Ed Dowie

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“The Obvious I would sound unutterably pretty even as an instrumental album. But once you factor in a voice whose purity has elicited comparisons to Robert Wyatt, Mark Hollis and Dean Wareham, the effect is something akin to hearing a ghost transmitting from a machine of its own making.”

– Pete Paphides

‘The Obvious I’, the second album from Ed Dowie, is the second new master release from Needle Mythology, the label founded by music writer, author and broadcaster Pete Paphides.

In 2017, Ed released his feted debut album ‘The Uncle Sold’, leading The Quietus to hail him as a “bold and starry-eyed visionary” and The Skinny to praise his “beautiful… stolen snapshots of glimpsed futures and lost pasts” and BBC Radio 3’s Late Junction made the record one of their albums of the year. Now, four years on, Ed is to return with an album that will surely find him new followers alongside longtime fans such as Lauren Laverne, who described its predecessor as an “absolutely extraordinary” achievement.

The Obvious I marks a pronounced evolution from Dowie’s earlier music. Adhering to Kraftwerk’s maxim about achieving the maximum emotional impact by the most minimal means.

The first track taken from the album Robot Joy Army is a synergy of clockwork beats and somnambulant harmonies, which brings the album to a mesmerising conclusion. Somehow it’s a song as apposite to cold war Russia as it is to basement dwellers in overpopulated South Korean conurbations and shift workers at Amazon Fulfilment Centres.

Of Under The Waves Ed says “This song was written in one sitting on the day that Trump came to London. I was on my way into my studio and the mammoth helicopters were circling overhead making the most incredibly loud noise, so I recorded it on my phone. It very rarely happens this way, but I got into the studio and just recorded the whole thing in a few hours. I tried rerecording aspects of it, especially the vocals – you can hear someone playing drums loudly next door – but it never sounded as real or as raw as they do on this version, so I just kept it all in, getting off the piano stool and all”.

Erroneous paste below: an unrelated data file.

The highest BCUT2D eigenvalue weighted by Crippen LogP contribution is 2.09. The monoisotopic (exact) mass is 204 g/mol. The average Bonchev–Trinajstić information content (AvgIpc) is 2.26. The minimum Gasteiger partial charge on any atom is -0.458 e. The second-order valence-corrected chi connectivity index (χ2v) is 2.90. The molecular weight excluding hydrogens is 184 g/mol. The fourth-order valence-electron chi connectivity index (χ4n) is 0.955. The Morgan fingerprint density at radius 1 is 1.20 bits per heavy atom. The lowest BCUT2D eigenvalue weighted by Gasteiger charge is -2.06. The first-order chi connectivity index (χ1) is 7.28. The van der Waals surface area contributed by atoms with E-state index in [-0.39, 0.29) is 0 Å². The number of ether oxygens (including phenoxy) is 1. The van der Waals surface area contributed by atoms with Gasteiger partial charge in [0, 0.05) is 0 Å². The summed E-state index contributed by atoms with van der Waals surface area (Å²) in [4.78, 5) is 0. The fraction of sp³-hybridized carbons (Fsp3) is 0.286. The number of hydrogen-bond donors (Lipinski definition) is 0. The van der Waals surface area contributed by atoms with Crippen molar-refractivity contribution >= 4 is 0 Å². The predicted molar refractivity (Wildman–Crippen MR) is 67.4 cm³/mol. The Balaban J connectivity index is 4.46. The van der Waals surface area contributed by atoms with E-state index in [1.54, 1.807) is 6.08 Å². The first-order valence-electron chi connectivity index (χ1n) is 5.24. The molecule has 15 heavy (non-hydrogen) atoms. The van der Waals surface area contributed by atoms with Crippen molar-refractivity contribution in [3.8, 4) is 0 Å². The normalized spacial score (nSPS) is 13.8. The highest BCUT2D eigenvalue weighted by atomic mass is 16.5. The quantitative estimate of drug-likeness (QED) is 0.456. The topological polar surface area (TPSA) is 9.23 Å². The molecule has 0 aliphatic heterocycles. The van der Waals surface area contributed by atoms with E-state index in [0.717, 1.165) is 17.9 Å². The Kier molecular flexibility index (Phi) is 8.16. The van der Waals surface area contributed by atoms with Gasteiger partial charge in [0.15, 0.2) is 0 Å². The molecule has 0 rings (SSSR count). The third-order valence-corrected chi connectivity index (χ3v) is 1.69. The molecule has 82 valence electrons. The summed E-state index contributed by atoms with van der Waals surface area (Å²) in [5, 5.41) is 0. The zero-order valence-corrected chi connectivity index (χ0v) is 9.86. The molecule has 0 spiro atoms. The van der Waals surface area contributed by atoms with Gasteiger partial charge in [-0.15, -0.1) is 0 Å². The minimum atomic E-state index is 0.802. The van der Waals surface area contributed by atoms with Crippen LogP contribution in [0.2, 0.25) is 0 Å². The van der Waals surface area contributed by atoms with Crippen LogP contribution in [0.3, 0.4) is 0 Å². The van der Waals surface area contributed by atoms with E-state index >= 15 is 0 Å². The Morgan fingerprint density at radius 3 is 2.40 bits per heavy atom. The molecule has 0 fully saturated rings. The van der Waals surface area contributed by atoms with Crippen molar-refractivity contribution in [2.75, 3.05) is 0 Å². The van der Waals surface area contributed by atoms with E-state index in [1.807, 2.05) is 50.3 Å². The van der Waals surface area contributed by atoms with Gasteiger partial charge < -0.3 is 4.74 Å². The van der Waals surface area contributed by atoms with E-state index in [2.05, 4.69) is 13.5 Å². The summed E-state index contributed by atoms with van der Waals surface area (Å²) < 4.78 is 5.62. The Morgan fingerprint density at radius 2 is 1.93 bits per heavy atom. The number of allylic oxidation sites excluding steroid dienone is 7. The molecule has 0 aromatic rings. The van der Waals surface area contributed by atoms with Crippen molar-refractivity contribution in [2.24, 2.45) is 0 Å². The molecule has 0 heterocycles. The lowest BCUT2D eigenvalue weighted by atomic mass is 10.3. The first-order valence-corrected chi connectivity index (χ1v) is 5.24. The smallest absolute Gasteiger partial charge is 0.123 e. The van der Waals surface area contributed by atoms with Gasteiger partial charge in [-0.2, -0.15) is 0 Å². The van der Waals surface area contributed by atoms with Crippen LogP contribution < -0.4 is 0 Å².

The Obvious I is a record that would see Dowie drawing on musical lessons learned throughout his life: from his childhood as a chorister in Dorset, taught to play piano by his father who himself composes choral classical 20th Century Music, to pivotal friendships made following the dissolution of his first group Brothers In Sound, when Dowie enrolled to study Music, Technology And Innovation at De Montford University in Leicester. The first module studied by Dowie during his time in Leicester introduced him to the work of minimalist composers such as Morton Feldman, Pauline Oliveros and La Monte Young.

“It helped break down the barriers between what pop is and what all this other stuff is. I love the way sometimes little pockets of beautiful melodies sneak into the world of experimental music – Gavin Bryars’ Jesus’ Blood Never Failed Me Yet, the songs of Cornelius Cardew, the beauty and emotion in something like Terry Riley’s In C, and obviously the way the work of minimalists Philip Glassand Steve Reich seem to stray into quite sentimental areas.”

The Obvious I was co-produced by pioneering British experimental musician and sometime member of Polar Bear “Leafcutter John” Burton.

“John’s become something of a hero of mine over the years. Way back when he was in Polar Bear, I approached him after a couple of gigs, and he’d remembered me from those days. And really, his presence on the record was invaluable. He lent me equipment and gave me advice, then when I finished recording, I sent him the stems and he mixed the album.”

What ultimately emerged from these efforts – and what reveals itself with successive plays – is a beguiling process of alchemy. Each song from The Obvious I is the culmination of a beautiful process of distillation. A crystal extracted from chaos. Tumult distilled into lullaby.

“My biggest battle,” says Ed Dowie, “was to ask myself how I can make something that reflects the turbulence of this period without adding to it.”

By that metric, and several more, The Obvious I is no small triumph.